William Cavanaugh on Religious Violence - https://www.youtube.com/watch?v=NS2VVLpDyWE
William Cavanaugh on Consumerism - https://www.youtube.com/watch?v=Vh22rJpL7zM&t
Special thanks to the band They Live Exclamation Point: Find them and their stuff at the following links:
Live show link:
Recently the United States Congress has passed a law that mandates all podcasts to do an episode on Infinity War (Disney’s pernicious influence, no doubt).
So for this episode, good patriot Danny Anderson is joined by Nathan Gilmour and Kristen Filipic to discuss the biggest superhero movie of them all. Why is it that this movie has struck such a powerful chord with moviegoers? What are the theological questions it asks? What does death really mean in this universe? Plus, Pope Francis makes his way into this one!
In 2013, the late Mark Fisher wrote an essay that immediately became a lightning rod in Left politics. “Exiting the Vampire Castle,” took aim at a leftism which Fisher saw as replacing class interests with a moralizing, liberal identity politics. In many ways, the essay predicted the aftermath of Trump’s election and the Clinton/Sanders debates. More importantly, however, it offers us a chance to think about how political discourse is changed by social media. Joining the Sectarian Review Podcast for this episode is C. Derick Varn. In addition to his long history of being involved in leftist political debates, Varn has special insight into this particular essay, as he was one of the editors who originally commissioned it in the first place. Sit back and take a deep dive into a fascinating conversation about political discourse.
“Exiting the Vampire Castle,” by Mark Fisher
“Out of a Castle, Into a Pit,” by C. Derick Varn
Russell Brand Versus Jeremy Paxman on the BBC
For this special May 1 edition of the show, Danny Anderson and Nathan Gilmour discuss a new book by Plough Publishing. In celebration of his upcoming canonization, Plough has published a series of homilies by Archbishop Oscar Romero called The Scandal of Redemption. Romero, who was assassinated in 1980 for his outspoken defense of El Salvador’s economically and politically oppressed citizens, was a divisive figure in Catholicism in his life. His political work, inspired in large part by the murder of his friend, Father Rutilio Grande, identified him with Liberation Theology for many Christians, who feared this movement’s association with Communism. The truth about Romero’s beliefs is much more nuanced and complex, however. Through his homilies (delivered as radio addresses to the nation’s poor), the truth about Romero’s political beliefs, and their intricate relationship to Catholic Theology, is revealed. The show wishes to thank Plough Publishing for providing exam copies of this wonderful book.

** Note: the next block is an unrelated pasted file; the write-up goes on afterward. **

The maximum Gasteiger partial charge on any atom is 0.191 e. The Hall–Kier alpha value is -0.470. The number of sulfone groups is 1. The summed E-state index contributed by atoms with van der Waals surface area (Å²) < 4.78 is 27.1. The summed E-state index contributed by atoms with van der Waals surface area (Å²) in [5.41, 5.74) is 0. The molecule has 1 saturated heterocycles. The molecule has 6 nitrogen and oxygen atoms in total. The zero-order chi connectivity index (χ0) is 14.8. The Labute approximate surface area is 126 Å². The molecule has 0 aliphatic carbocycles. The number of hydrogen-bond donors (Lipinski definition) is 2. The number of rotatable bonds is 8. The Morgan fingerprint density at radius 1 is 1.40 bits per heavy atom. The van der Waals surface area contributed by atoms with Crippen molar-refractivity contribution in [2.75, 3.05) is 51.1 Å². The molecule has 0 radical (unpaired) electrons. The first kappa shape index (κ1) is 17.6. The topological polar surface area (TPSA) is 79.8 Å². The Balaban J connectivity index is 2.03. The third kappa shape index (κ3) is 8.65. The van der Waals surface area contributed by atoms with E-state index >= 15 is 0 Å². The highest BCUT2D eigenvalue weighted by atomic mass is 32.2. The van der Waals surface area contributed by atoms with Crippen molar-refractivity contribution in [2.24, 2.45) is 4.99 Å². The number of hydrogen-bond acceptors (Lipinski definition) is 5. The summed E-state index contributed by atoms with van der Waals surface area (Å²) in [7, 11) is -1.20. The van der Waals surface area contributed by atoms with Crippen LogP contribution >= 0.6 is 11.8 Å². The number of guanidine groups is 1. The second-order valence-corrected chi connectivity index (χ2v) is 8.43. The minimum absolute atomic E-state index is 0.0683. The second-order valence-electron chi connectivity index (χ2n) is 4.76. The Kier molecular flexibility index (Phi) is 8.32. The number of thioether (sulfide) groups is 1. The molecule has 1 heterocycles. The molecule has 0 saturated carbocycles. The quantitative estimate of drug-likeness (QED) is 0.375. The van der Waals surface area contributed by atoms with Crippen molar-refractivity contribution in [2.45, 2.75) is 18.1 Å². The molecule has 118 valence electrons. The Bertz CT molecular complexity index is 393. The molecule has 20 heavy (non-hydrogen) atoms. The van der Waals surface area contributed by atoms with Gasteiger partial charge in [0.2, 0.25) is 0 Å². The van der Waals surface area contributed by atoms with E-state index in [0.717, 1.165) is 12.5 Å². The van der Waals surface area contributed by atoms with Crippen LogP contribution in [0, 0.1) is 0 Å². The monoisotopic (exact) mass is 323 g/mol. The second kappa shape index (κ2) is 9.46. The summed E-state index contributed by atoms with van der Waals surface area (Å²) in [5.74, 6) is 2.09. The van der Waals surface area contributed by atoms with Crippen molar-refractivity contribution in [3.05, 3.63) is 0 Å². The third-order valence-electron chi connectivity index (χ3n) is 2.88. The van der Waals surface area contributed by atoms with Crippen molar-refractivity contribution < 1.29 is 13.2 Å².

Also, don’t forget to submit a proposal to the upcoming Mount Aloysius College Conference on Teaching. If you want to learn more about effective teaching methods, this conference is a wonderful opportunity, and Danny Anderson would love to meet you in person! Proposals due by May 18 (see link below).
The Scandal of Redemption, by Oscar Romero
Torture and Eucharist, by William T. Cavanaugh
The Ministry of Special Cases, by Nathan Englander
Mount Aloysius Conference on College Teaching
Happy Earth Day, 2018! For this special episode, Danny is joined by his brilliant wife, Kim Anderson for a conversation with Brett Chamberlin from the Story of Stuff Project. Founded in 2007 with Annie Leonard’s film of the same title, which has received more than 50 million views, the Story of Stuff Project seeks to provide educational and organizational resources for combating the damaging effects that consumerism has caused the planet and the economy. Included in the discussion: the deep problems our consumerist mode of capitalism causes to our planet; how Nestle is able to put untold millions of gallons of water into its plastic bottles; what citizens can do to break these destructive cycles; and what role Christians and other people of faith can play in providing better stewardship of the planet.
Story of Stuff Project website
Story of Stuff Video
Videos about the Nestle water extraction
Faith-based Program for Christian Teens
Steven Spielberg's film adaptation of Ernest Cline’s divisive 2011 novel is the subject of this episode. Jordan Poss of Piedmont Technical College and Nathan Magee of Mount Aloysius College join Danny for this discussion. Cline’s novel, though initially beloved suffered the scorn of critics in the wake of Gamergate. How has Spielberg’s adaptation addressed those concerns? What is it about the 1980s that fosters such nostalgia right now? What political position does this film take on consumerism and corporations? Exactly what kind of an artist is Spielberg and why is he obsessed with Stanley Kubrick? All this and much much more!
Constance Grady, “The Ready Player One
Inkoo Kang, “Ready Player One Is a Feat of State-of-the-Art Pop Culture Navel-Gazing”
Yuval Leven The Fractured Republic
Warren Ellis Transmetropolitan